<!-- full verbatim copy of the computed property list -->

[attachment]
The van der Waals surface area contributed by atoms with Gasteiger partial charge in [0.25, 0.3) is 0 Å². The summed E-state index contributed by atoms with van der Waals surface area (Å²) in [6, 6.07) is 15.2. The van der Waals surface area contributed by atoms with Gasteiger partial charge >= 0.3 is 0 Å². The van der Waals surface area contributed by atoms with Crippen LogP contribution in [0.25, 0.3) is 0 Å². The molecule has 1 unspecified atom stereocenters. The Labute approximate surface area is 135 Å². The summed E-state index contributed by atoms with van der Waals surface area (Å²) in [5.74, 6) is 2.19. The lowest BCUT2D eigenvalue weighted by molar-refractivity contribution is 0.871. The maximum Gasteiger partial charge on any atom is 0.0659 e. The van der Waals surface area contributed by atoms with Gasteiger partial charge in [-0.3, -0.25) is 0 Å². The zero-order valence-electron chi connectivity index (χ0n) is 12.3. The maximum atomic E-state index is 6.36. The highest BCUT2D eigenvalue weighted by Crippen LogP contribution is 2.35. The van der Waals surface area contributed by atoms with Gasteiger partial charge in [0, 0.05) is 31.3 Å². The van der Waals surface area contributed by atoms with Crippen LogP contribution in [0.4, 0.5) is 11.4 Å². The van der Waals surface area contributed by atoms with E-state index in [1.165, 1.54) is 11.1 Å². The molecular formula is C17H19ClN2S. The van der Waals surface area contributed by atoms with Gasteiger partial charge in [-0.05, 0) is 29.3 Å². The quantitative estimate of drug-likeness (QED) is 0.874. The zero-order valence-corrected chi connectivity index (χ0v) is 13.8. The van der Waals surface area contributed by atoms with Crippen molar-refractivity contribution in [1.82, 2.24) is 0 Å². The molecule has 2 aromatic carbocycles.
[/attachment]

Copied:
The van der Waals surface area contributed by atoms with Gasteiger partial charge in [0.25, 0.3) is 0 Å². The summed E-state index contributed by atoms with van der Waals surface area (Å²) in [6, 6.07) is 15.2. The van der Waals surface area contributed by atoms with Gasteiger partial charge >= 0.3 is 0 Å². The van der Waals surface area contributed by atoms with Crippen LogP contribution in [0.25, 0.3) is 0 Å². The molecule has 1 unspecified atom stereocenters. The Labute approximate surface area is 135 Å². The summed E-state index contributed by atoms with van der Waals surface area (Å²) in [5.74, 6) is 2.19. The lowest BCUT2D eigenvalue weighted by molar-refractivity contribution is 0.871. The maximum Gasteiger partial charge on any atom is 0.0659 e. The van der Waals surface area contributed by atoms with Gasteiger partial charge in [-0.3, -0.25) is 0 Å². The zero-order valence-electron chi connectivity index (χ0n) is 12.3. The maximum atomic E-state index is 6.36. The highest BCUT2D eigenvalue weighted by Crippen LogP contribution is 2.35. The van der Waals surface area contributed by atoms with Gasteiger partial charge in [0, 0.05) is 31.3 Å². The van der Waals surface area contributed by atoms with Crippen LogP contribution in [0.4, 0.5) is 11.4 Å². The van der Waals surface area contributed by atoms with E-state index in [1.165, 1.54) is 11.1 Å². The molecular formula is C17H19ClN2S. The van der Waals surface area contributed by atoms with Gasteiger partial charge in [-0.05, 0) is 29.3 Å². The quantitative estimate of drug-likeness (QED) is 0.874. The zero-order valence-corrected chi connectivity index (χ0v) is 13.8. The van der Waals surface area contributed by atoms with Crippen molar-refractivity contribution in [1.82, 2.24) is 0 Å². The molecule has 2 aromatic carbocycles.